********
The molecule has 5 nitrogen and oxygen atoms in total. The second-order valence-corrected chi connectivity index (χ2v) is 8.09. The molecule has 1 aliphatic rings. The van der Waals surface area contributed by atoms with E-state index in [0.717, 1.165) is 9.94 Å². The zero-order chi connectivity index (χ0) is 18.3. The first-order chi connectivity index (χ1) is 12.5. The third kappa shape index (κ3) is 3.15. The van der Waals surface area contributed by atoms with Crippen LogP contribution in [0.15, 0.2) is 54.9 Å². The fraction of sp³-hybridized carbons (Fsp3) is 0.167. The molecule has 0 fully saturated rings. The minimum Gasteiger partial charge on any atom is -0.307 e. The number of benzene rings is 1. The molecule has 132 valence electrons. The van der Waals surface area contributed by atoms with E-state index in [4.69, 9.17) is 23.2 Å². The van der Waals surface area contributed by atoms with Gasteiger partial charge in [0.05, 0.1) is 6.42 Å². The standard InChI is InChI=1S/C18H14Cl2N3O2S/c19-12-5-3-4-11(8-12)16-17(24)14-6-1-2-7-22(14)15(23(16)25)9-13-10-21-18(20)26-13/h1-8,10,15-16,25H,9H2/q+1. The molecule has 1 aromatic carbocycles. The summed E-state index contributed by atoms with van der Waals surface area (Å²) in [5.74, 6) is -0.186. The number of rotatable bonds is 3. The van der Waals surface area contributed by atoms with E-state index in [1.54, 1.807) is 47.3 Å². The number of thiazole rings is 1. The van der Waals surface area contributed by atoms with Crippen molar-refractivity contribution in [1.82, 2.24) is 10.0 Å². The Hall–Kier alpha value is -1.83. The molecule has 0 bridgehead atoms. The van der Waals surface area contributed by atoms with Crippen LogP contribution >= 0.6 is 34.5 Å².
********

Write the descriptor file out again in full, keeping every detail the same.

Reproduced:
The molecule has 5 nitrogen and oxygen atoms in total. The second-order valence-corrected chi connectivity index (χ2v) is 8.09. The molecule has 1 aliphatic rings. The van der Waals surface area contributed by atoms with E-state index in [0.717, 1.165) is 9.94 Å². The zero-order chi connectivity index (χ0) is 18.3. The first-order chi connectivity index (χ1) is 12.5. The third kappa shape index (κ3) is 3.15. The van der Waals surface area contributed by atoms with Crippen LogP contribution in [0.15, 0.2) is 54.9 Å². The fraction of sp³-hybridized carbons (Fsp3) is 0.167. The molecule has 0 fully saturated rings. The minimum Gasteiger partial charge on any atom is -0.307 e. The number of benzene rings is 1. The molecule has 132 valence electrons. The van der Waals surface area contributed by atoms with E-state index in [4.69, 9.17) is 23.2 Å². The van der Waals surface area contributed by atoms with Gasteiger partial charge in [0.05, 0.1) is 6.42 Å². The standard InChI is InChI=1S/C18H14Cl2N3O2S/c19-12-5-3-4-11(8-12)16-17(24)14-6-1-2-7-22(14)15(23(16)25)9-13-10-21-18(20)26-13/h1-8,10,15-16,25H,9H2/q+1. The molecule has 1 aromatic carbocycles. The summed E-state index contributed by atoms with van der Waals surface area (Å²) in [5.74, 6) is -0.186. The number of rotatable bonds is 3. The van der Waals surface area contributed by atoms with E-state index in [1.54, 1.807) is 47.3 Å². The number of thiazole rings is 1. The van der Waals surface area contributed by atoms with Crippen molar-refractivity contribution in [1.82, 2.24) is 10.0 Å². The Hall–Kier alpha value is -1.83. The molecule has 0 bridgehead atoms. The van der Waals surface area contributed by atoms with Crippen LogP contribution >= 0.6 is 34.5 Å².